|Jimmy De Sana|
Marker Cones, 1982
Jimmy De Sana Trust
The art produced during the 1980s veered between radical and conservative, capricious and political, socially engaged and art historically aware. This Will Have Been: Art, Love & Politics in the 1980s provides viewers with an overview of the artistic production of these heady days, as well as impart the decade’s sense of political and aesthetic urgency by placing many of the decade’s competing factions in close proximity to one another.
The exhibition is divided into four sections: “The End is Near” toggles between discourses of the end of painting, the end of the counter culture, and the end of history. In the “Democracy” section we see a renewed interest on the part of artists with working in the street, the burgeoning awareness of the importance of the mass media (particularly television) the rise of Central American artists and artists of color to increasing prominence, and the pervasive commitment to the political that shaped the period. The section titled “Gender Trouble” elaborates upon the implications of the 1970s feminist movement with work that expanded our sense of societal gender roles, and smuggled in new ideas about sexuality and figuration. Finally, there is a section called “Desire and Longing” in which artists working with appropriation techniques are presented in relation to the emergence of queer visibility brought on by the AIDS crisis. By crossing these wires the exhibition hopes to suggest that despite the claims of cynicism or overarching irony sometimes leveled at the work of this period, often what we find are artists struggling to articulate their wants, needs, and desires, in an increasingly commodified and seemingly impenetrable world.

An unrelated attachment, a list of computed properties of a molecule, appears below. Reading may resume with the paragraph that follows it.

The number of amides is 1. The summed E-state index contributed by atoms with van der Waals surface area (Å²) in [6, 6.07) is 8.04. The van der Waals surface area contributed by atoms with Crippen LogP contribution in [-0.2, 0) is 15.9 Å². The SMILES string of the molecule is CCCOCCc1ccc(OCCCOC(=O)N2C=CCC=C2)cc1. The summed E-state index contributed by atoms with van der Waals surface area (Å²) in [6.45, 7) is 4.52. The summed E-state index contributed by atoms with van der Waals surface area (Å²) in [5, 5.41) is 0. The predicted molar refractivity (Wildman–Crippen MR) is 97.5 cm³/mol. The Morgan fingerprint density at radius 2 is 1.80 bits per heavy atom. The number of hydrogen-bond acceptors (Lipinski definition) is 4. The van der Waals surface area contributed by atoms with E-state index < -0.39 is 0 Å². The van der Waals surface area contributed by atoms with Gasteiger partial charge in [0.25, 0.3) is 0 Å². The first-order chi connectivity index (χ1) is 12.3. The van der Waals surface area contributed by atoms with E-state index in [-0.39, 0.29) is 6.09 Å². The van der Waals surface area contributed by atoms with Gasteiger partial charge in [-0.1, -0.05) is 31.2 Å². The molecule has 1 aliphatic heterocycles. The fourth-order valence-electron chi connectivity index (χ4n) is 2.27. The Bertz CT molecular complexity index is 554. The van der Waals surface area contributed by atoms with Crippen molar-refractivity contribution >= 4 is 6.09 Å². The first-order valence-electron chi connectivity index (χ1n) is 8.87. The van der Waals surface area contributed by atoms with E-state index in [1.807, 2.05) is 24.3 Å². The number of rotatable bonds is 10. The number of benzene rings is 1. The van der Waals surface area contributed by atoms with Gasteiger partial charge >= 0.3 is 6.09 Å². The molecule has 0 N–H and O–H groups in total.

Organized by MCA Chicago, This Will Have Been: Art, Love & Politics in the 1980s is guest-curated by Helen Molesworth, Chief Curator of the Institute of Contemporary Art, Boston.
For more info and listing of related events, visit the MCA website